Why aren't new family doctors getting trained where wait lists are longer?
There are questions tonight surrounding the chosen locations for ten new family medicine residency spots in Nova Scotia.
They're located in northern Nova Scotia and Cape Breton, but there's concern about what's being done to address the need in metro Halifax -- especially with a wave of physician retirements on the horizon.
You don't have to hang out on Halifax's Spring Garden Road for long - before you hear statements like this.
“My doctor just retired last year,” or “I'm worried he's going to retire,” and “Her last day will be Aug. 24 and we are really worried.”
It’s certainly not a new problem says Dr. Richard Gibson, the medical director of Primary Health Care in the Department of Family Practice at Dalhousie University.
“It's on our radar and it also highlights why we need a provincial approach to recruiting,” he said.
40 per cent of family doctors in Dartmouth are set to retire over the next five years and recent figures from the Nova Scotia Health Authority show more than half of people on the wait list are in the central zone -- Halifax Regional Municipality, Eastern Shore and West Hants areas.
The province announced that almost all of the 10 new family medicine residency placements will be in the north.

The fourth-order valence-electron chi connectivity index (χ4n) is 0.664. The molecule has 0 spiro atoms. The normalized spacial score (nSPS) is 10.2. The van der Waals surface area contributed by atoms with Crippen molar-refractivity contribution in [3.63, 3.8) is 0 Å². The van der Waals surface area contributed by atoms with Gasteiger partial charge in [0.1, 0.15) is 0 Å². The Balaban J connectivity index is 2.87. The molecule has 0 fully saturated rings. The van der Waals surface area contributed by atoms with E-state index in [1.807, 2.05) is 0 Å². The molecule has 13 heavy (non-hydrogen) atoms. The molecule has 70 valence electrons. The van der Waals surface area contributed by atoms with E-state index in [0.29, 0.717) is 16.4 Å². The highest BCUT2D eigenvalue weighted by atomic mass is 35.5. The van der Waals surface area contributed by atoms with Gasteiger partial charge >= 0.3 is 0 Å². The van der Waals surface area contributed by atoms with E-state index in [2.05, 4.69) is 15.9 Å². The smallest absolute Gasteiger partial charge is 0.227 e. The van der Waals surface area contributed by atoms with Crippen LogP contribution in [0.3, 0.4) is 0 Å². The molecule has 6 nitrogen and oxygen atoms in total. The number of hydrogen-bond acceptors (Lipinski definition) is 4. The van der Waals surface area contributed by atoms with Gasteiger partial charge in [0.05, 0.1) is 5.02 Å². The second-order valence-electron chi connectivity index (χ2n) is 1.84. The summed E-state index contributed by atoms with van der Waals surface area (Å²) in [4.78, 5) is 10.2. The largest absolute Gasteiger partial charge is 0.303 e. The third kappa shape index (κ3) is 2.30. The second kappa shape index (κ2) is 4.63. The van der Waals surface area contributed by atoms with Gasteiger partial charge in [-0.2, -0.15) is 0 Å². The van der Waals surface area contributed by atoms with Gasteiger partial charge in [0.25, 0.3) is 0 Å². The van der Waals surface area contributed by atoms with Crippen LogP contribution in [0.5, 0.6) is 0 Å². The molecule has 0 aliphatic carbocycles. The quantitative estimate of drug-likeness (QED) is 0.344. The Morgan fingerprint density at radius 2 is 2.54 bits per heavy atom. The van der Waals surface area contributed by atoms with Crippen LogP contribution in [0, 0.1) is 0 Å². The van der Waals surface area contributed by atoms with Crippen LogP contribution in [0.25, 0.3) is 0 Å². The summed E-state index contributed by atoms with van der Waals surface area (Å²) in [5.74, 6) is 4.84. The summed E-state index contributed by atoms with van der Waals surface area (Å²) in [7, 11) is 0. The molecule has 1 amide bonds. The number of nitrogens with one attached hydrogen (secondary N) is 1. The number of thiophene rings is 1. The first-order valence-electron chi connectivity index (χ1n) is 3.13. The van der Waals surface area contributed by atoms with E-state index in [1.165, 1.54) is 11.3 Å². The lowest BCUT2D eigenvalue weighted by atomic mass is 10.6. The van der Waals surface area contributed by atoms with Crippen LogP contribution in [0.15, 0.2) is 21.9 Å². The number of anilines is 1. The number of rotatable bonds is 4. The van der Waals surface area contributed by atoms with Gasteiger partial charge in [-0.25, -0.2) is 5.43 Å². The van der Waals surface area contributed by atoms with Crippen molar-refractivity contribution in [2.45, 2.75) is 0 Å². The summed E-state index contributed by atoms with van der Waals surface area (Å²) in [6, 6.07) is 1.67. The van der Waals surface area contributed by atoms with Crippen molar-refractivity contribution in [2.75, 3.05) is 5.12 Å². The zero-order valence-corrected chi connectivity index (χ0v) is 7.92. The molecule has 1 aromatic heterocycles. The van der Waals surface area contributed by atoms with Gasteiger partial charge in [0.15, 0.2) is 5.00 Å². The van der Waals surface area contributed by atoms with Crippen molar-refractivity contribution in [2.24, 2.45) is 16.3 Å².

And the minister says there's a reason for that.
“This particular site here in Truro, is a new site for family residency program,” said Nova Scotia Health Minister Randy Delorey.
“The northern zone didn't have this service previously, so we're ensuring that this zone, so that each of the zones now have, at least six of those are committed to the northern zone which didn't have one previously.”
The Halifax area has the most family residency spots already with 17.
“This is a very large piece of this puzzle,” said Doctors Nova Scotia President Dr. Tim Holland.“This is a very important day for the future of family medicine in Nova Scotia.”
Important, because where a new doctor trains is often where they stay, which is why there’s an emphasis on the location of these spaces.
“I asked for a family doctor and they gave me like a three-year waiting list or something like that,” said Nicole O’Connor.
“I mean I’m fortunate enough that I don’t need to go to the doctor on a regular basis, but even something like a minor prescription, you have to go to a clinic.”
Cheryl Chisholm has a family doctor, but faces other pressures.
“She's so backed up with all of her appointments and everything that it’s lasting like two or three months before you can go in and see her,” said Chisholm.
While adding more residency placements for medical students seems simple, there has to be funding -- and the training capacity -- to create the placements.
Right now, the Halifax region is maxed out at 17.
With files from CTV Atlantic’s Laura Brown.